Wiseco's typically have a break point .650 below the oil ring groove or .525 depending on the model. The .525 is always found on the 1.050 C.H. pistons used with 4.125 strokes and serves well with 4.000 in. as well. From there, it adds a slight amount more stability too, but most of that comes from the amount of taper above the break point.

Herein lies the rub. Many piston companies didn't have a high enough break point with 4" strokes first became popular. This is what wiped out peoples engines 15 years ago. Wiseco and Diamond were the first to start publishing the actual reason for this skirt profile to be correct. Other companies were behind (and may still be). A lot of piston companies used the same break point for non-strokers as their stroker pistons at about .900 in. below the oil ring groove. You can see that didn't fare so well with either a 4.000 in. (or 3.900 in. for that matter) as it was definitely introduced far below the bottom of the cylinder liner at BDC.

This break point theory applies to all stroker engines. Ford, Chevy, Chrysler. etc. It's pretty simple for a good piston designer to look at the ring stack and the intake pocket etc. and determine the maximum stroke an engine builder should pursue. As a side note, we've done 2.200 rod journal/.990 pin 1.5/.043/3mm assemblies for the 2k hp plus guys, but the same theory applies and they're often tall deck, raised and larger cam journal anyway. The industry sells a ton of 4" stroker rotating assemblies a year and the cars aren't mosquito foggers or breaking ring lands.
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Taper.pdf (47.5 KB, 9 views)
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Old 01-09-2019, 11:13 AM
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Originally Posted by Summitracing View Post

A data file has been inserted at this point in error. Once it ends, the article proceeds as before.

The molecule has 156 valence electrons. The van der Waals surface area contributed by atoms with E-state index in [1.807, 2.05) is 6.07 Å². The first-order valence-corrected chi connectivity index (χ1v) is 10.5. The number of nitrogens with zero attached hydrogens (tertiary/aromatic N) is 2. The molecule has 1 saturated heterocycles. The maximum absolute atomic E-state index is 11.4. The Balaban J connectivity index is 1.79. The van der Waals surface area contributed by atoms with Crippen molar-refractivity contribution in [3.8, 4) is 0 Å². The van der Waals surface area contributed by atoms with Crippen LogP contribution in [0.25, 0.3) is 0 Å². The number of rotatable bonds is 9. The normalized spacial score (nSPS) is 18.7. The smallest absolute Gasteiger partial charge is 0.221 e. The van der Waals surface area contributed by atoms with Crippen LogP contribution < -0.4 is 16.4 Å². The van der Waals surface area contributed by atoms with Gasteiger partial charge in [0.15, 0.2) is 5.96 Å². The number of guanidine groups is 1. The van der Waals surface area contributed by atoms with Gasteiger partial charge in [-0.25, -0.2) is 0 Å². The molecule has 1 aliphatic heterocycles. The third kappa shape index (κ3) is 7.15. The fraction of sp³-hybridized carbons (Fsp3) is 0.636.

No offense intended. As we stated, the factory crank with forged rod and piston are desirable at the O.P.'s power level. You'll notice that Dart shortblocks come in 387 Cid to suit people with the need for the powerband and 4" stroke 427 Cid. as well. Cubic inches for blower cars do the same that they do for N.A. cars, namely allow the rpm to be turned down to keep the valvetrain in control. The car doesn't need to be geared as hard or require as much of a stall converter. You could accomplish this with a smaller pulley (and less belt wrap), but then you're just adding heat and running it closer to the limits of the fuel. For Turbo people, going to a much larger Turbine housing and A/R can be used and still spools more quickly. This reduces reversion and makes more power there as well.

Here's the math many people don't know. We've attached a (very) rough sketch of a typical 1.110 Compression Height Wiseco piston with a 1.2 1.2 3mm ring pack in a factory iron block. These have the shortest cylinder lengths of all the blocks at 5.430 effectively and aluminum are typically 5.550. The ring lands are maximized at nearly .300 top and .165 second. The third land could be pulled back to .070 without issue and add more meat to the top or second land. A .928 pin bore is within .009 of the top of the oil ring groove and the rest of the oil ring groove hangs below. From there we have piston skirt that remains riding in the bore at BDC. Skirt taper varies not only in the amount, but more importantly where it's introduced. A piston needs to have at least .080" of piston skirt at full diameter up above the liner at bdc with taper being introduced above there. This avoids the sharp intersection that would occur, act as a razor blade, and destroy the skirt in short order.